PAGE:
Thus we can understand the term "homeros" as used for a special kind of political hostage, who can live a relatively free and unfettered life in a foreign country, and only ensure by his continued presence that there is peace and goodwill for the time being at least, between two states. In this sense, the poet Homer can be seen as a native of Ilion, apparently a man of enough education and social worth to be exchanged for another man, and sent to the Mycenean world to live there as security for an indefinite period. Having the background and cultural orientation of Ilion as his homeland, he can learn to function in the new country both linguistically and socially, becoming the kind of cross-cultural person who combines in his thinking the characteristics of both worlds.

We have traditionally assumed that our Homer was a redactor or perhaps a compiler of episodes, working with talented editing and additions on cycles of Epic poetry, operating somewhere in the unclear historical penumbra of the 9th or 8th c. BC. But this Homer has information from the Trojan Wars of some three centuries earlier, and although his data is incomplete and in some cases corrupted, he must have been tuned to an oral tradition which handed, or rather chanted down stories from the past. If our Homer was of the 8th c., then there must he been various pre-Homers of the 12th c, and behind them the cloudy figure of a "proto-Homer".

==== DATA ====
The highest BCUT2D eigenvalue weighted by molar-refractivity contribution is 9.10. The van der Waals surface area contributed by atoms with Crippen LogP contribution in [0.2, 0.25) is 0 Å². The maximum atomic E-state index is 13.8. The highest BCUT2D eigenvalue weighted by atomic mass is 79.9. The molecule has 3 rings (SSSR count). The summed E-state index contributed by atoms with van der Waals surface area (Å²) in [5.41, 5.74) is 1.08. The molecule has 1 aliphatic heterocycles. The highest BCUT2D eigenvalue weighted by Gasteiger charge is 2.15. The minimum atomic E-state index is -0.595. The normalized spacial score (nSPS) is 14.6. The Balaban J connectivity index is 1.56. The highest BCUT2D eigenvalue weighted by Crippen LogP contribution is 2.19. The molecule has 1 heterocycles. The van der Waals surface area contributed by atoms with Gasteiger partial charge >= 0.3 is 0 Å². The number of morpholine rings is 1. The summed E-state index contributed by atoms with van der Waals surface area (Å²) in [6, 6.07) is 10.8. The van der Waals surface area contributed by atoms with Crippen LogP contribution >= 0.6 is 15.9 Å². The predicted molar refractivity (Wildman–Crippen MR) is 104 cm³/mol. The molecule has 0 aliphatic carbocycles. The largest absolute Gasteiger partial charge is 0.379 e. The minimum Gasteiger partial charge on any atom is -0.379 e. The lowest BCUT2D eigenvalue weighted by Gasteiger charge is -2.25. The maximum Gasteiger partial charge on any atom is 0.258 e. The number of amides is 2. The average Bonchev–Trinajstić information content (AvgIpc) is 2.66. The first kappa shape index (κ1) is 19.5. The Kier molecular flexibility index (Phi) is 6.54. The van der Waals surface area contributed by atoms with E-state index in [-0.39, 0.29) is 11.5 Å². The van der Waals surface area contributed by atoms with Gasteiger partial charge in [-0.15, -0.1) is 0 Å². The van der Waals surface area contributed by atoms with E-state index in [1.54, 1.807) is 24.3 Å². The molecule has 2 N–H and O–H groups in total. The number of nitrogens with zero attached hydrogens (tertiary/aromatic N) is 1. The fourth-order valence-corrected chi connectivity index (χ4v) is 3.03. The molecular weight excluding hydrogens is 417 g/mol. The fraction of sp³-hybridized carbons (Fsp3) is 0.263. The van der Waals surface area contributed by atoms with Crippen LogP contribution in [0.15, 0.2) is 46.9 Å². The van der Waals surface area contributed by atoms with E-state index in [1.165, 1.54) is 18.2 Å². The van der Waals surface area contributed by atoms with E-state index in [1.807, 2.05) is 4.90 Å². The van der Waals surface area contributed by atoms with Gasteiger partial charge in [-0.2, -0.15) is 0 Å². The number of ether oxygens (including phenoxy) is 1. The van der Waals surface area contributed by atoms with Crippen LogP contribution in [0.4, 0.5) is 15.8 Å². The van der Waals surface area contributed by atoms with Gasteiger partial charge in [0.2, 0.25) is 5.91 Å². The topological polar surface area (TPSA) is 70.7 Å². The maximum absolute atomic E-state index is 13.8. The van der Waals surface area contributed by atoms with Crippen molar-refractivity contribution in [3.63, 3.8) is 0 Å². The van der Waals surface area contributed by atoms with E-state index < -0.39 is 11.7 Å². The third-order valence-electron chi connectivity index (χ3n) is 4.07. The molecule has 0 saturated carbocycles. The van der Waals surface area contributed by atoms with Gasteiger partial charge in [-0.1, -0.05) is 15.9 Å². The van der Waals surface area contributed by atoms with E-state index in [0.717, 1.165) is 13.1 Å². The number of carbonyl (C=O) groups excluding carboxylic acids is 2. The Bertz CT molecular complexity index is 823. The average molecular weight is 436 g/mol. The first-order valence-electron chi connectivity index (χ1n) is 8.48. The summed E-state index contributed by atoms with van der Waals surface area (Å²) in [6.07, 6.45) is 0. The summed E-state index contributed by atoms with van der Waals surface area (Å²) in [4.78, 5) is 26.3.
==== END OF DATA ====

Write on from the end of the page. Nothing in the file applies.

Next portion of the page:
I am going to posit a Proto-Homer as someone from the ambiance of the Trojan Wars, and assume that whatever his real or personal name may have been, that he was a security-hostage taken from Troy to Greece, and that he was thus known as The Hostage (= Homer = homeros). This PHomer must have existed, because he represents a triple key of connections, both to being taken as a Hostage, and also being the Aoidos or chanter and recorder of the wars. Our later 8th c. Homer is not a hostage in this kind of tradition, only a poet and the bearer of the title coming down from an ancient PHomer or PHostage.